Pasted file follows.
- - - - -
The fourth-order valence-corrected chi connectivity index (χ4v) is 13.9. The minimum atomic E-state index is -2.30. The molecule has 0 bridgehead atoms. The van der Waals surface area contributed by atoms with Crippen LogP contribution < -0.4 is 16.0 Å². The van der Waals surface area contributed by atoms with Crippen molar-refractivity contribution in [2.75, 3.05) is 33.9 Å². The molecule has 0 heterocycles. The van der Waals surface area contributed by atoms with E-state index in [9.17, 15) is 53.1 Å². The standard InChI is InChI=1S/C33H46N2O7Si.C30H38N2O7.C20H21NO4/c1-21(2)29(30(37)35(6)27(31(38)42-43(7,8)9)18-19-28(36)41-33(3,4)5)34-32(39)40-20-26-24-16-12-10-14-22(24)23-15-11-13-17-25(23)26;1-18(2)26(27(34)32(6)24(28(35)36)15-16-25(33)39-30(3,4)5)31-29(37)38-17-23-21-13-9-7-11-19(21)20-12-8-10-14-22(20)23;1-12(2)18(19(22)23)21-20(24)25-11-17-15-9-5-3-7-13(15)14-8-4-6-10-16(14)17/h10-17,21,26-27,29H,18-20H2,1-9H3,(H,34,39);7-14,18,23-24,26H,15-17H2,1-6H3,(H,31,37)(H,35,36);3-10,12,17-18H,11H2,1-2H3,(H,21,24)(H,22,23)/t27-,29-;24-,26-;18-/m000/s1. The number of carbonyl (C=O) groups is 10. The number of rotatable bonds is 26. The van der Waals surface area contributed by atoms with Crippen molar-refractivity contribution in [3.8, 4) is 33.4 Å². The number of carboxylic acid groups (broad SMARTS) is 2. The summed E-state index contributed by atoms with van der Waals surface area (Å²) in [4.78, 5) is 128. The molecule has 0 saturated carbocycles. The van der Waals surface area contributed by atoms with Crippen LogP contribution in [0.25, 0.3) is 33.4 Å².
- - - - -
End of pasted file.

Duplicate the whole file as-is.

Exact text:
The fourth-order valence-corrected chi connectivity index (χ4v) is 13.9. The minimum atomic E-state index is -2.30. The molecule has 0 bridgehead atoms. The van der Waals surface area contributed by atoms with Crippen LogP contribution < -0.4 is 16.0 Å². The van der Waals surface area contributed by atoms with Crippen molar-refractivity contribution in [2.75, 3.05) is 33.9 Å². The molecule has 0 heterocycles. The van der Waals surface area contributed by atoms with E-state index in [9.17, 15) is 53.1 Å². The standard InChI is InChI=1S/C33H46N2O7Si.C30H38N2O7.C20H21NO4/c1-21(2)29(30(37)35(6)27(31(38)42-43(7,8)9)18-19-28(36)41-33(3,4)5)34-32(39)40-20-26-24-16-12-10-14-22(24)23-15-11-13-17-25(23)26;1-18(2)26(27(34)32(6)24(28(35)36)15-16-25(33)39-30(3,4)5)31-29(37)38-17-23-21-13-9-7-11-19(21)20-12-8-10-14-22(20)23;1-12(2)18(19(22)23)21-20(24)25-11-17-15-9-5-3-7-13(15)14-8-4-6-10-16(14)17/h10-17,21,26-27,29H,18-20H2,1-9H3,(H,34,39);7-14,18,23-24,26H,15-17H2,1-6H3,(H,31,37)(H,35,36);3-10,12,17-18H,11H2,1-2H3,(H,21,24)(H,22,23)/t27-,29-;24-,26-;18-/m000/s1. The number of carbonyl (C=O) groups is 10. The number of rotatable bonds is 26. The van der Waals surface area contributed by atoms with Crippen molar-refractivity contribution in [3.8, 4) is 33.4 Å². The number of carboxylic acid groups (broad SMARTS) is 2. The summed E-state index contributed by atoms with van der Waals surface area (Å²) in [4.78, 5) is 128. The molecule has 0 saturated carbocycles. The van der Waals surface area contributed by atoms with Crippen LogP contribution in [0.25, 0.3) is 33.4 Å².